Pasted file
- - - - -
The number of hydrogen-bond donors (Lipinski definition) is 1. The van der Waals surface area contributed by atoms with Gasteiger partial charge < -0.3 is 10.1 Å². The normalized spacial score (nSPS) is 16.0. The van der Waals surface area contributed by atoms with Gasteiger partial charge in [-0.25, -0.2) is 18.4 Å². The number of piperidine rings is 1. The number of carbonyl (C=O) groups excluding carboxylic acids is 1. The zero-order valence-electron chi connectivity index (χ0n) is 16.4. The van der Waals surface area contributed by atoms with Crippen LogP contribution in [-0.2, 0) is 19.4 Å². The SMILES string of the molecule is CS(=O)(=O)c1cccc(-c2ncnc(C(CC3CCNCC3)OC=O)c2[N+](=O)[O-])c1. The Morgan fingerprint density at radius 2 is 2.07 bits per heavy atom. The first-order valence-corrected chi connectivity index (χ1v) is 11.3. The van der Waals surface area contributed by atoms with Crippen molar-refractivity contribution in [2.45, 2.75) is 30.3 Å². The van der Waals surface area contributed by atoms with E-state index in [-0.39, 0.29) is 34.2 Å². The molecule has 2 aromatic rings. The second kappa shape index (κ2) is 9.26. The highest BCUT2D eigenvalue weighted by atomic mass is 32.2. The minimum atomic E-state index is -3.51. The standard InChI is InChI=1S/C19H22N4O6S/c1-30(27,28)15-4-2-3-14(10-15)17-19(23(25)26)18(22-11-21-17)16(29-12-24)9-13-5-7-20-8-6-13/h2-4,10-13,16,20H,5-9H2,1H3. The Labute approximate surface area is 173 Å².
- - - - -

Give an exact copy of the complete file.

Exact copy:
The number of hydrogen-bond donors (Lipinski definition) is 1. The van der Waals surface area contributed by atoms with Gasteiger partial charge < -0.3 is 10.1 Å². The normalized spacial score (nSPS) is 16.0. The van der Waals surface area contributed by atoms with Gasteiger partial charge in [-0.25, -0.2) is 18.4 Å². The number of piperidine rings is 1. The number of carbonyl (C=O) groups excluding carboxylic acids is 1. The zero-order valence-electron chi connectivity index (χ0n) is 16.4. The van der Waals surface area contributed by atoms with Crippen LogP contribution in [-0.2, 0) is 19.4 Å². The SMILES string of the molecule is CS(=O)(=O)c1cccc(-c2ncnc(C(CC3CCNCC3)OC=O)c2[N+](=O)[O-])c1. The Morgan fingerprint density at radius 2 is 2.07 bits per heavy atom. The first-order valence-corrected chi connectivity index (χ1v) is 11.3. The van der Waals surface area contributed by atoms with Crippen molar-refractivity contribution in [2.45, 2.75) is 30.3 Å². The van der Waals surface area contributed by atoms with E-state index in [-0.39, 0.29) is 34.2 Å². The molecule has 2 aromatic rings. The second kappa shape index (κ2) is 9.26. The highest BCUT2D eigenvalue weighted by atomic mass is 32.2. The minimum atomic E-state index is -3.51. The standard InChI is InChI=1S/C19H22N4O6S/c1-30(27,28)15-4-2-3-14(10-15)17-19(23(25)26)18(22-11-21-17)16(29-12-24)9-13-5-7-20-8-6-13/h2-4,10-13,16,20H,5-9H2,1H3. The Labute approximate surface area is 173 Å².